Engineers at Stanford have created a flexible transistor that can be stretched to double its original length without losing much of its conductivity. A team of researchers has developed a new component to help stretch the potential of wearable electronics. Most semiconductor material is made of silicon, which is rigid and usually breaks before stretching enough.
A team of researchers of Chemical Engineering fabricated an organic semiconducting film that is stretchable but maintains conductivity. It deforms thanks to a technique called nanoconfinement, that uses a conductive polymers which are trapped inside a rubbery polymer matrix at the nanoscale, allowing them to bend without breaking. This technique is scalable to the device level and less expensive to produce than traditional approach. It is because the two polymers don’t mix with each other, leading the conductive polymers to automatically form thin bundles within the rubbery matrix.
A researcher demonstrates the efficacy of a flexible transistor, as it is stretched, twisted and poked. This material relates to a paper that appeared in the Jan. 6, 2017, issue of Science, published by AAAS. The paper, by J. Xu at Stanford University School of Engineering in Stanford, Calif., and colleagues was titled, “Highly stretchable polymer semiconductor films through the nanoconfinement effect.” Credit: J. Xu et al., Science (2016)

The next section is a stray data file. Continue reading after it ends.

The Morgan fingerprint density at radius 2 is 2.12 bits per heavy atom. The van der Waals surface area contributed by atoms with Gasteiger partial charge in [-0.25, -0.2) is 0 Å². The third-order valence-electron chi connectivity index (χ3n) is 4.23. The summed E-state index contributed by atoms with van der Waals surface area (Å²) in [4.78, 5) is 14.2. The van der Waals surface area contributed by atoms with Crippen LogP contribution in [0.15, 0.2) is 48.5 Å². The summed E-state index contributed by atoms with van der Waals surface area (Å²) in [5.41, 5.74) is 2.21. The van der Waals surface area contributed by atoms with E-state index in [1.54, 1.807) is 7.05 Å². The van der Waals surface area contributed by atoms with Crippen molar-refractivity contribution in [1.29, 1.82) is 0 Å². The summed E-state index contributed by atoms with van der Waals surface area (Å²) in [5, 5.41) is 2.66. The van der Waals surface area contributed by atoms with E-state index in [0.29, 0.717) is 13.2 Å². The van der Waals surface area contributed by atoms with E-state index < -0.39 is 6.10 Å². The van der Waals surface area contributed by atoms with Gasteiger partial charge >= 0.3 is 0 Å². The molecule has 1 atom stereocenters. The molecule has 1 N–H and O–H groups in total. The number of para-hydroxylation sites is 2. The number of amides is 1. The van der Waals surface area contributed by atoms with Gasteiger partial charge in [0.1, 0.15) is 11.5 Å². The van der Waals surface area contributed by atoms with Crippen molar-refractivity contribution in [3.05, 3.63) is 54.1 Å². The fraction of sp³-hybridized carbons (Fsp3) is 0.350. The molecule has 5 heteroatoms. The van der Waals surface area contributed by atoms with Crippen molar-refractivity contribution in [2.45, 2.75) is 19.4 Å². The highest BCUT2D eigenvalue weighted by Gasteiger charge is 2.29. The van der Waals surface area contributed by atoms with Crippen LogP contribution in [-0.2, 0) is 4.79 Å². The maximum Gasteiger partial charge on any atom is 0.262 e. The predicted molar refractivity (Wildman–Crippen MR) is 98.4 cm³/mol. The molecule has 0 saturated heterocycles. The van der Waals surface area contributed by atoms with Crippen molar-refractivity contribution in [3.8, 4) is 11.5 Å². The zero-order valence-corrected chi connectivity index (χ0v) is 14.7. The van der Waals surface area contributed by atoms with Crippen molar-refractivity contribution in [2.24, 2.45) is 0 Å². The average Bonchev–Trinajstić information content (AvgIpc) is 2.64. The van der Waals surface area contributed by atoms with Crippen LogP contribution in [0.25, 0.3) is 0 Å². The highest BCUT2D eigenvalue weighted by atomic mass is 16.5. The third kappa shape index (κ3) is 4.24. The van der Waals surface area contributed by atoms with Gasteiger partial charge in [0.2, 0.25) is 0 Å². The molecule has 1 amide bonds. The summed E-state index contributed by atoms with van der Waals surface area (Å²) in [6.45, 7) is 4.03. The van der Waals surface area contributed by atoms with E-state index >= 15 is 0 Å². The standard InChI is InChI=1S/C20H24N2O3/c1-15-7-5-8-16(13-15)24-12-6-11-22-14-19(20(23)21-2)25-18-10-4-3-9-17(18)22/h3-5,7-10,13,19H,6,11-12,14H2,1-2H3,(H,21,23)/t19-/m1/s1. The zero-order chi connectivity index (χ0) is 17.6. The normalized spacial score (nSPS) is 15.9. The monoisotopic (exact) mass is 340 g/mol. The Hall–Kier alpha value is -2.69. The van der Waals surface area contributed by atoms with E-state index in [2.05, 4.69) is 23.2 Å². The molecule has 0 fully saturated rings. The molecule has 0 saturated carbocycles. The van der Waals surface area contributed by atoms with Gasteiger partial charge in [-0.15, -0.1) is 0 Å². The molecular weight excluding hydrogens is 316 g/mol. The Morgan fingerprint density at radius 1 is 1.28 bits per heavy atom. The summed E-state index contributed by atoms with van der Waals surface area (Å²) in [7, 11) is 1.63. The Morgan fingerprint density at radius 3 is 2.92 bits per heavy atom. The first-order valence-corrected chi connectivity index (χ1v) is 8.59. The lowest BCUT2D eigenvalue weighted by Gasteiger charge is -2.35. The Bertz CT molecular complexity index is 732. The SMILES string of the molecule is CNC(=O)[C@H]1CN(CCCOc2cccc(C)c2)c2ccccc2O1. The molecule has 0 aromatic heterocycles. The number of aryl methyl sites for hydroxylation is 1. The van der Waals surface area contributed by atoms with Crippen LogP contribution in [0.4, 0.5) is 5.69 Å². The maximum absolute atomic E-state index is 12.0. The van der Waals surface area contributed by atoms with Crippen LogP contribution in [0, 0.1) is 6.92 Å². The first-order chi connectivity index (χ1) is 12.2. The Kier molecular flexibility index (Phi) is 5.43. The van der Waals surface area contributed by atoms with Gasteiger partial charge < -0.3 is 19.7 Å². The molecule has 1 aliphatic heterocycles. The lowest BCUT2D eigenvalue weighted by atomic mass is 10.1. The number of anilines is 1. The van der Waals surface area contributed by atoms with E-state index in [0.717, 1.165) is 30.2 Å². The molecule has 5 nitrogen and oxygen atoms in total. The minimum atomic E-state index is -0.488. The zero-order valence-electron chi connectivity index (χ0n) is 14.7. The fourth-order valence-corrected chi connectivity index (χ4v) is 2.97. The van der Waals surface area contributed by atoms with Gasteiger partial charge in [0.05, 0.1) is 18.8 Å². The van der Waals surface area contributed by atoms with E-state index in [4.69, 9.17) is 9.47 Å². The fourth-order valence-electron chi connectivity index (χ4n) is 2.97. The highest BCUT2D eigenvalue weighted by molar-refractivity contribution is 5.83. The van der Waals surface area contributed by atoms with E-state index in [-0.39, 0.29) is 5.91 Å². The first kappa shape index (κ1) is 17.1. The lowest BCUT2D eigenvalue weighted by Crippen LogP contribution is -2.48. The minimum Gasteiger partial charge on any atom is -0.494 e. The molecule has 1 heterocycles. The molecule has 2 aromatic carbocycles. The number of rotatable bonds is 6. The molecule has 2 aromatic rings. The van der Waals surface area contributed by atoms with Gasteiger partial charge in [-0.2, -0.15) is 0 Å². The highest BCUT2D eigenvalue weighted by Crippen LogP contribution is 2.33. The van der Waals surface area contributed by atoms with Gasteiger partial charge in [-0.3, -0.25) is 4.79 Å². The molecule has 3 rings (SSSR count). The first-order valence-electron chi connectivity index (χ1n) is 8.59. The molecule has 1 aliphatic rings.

During the testing, there were no visible cracks in the film, even after stretching it 100 times, the current continues to flow when poked with a sharp object. Combining stretchy transistors with other components could easily form flexible wearable electronics. In the nearest future we might see in tiny flexible batteries and flexible LED fibers worn over the skin.
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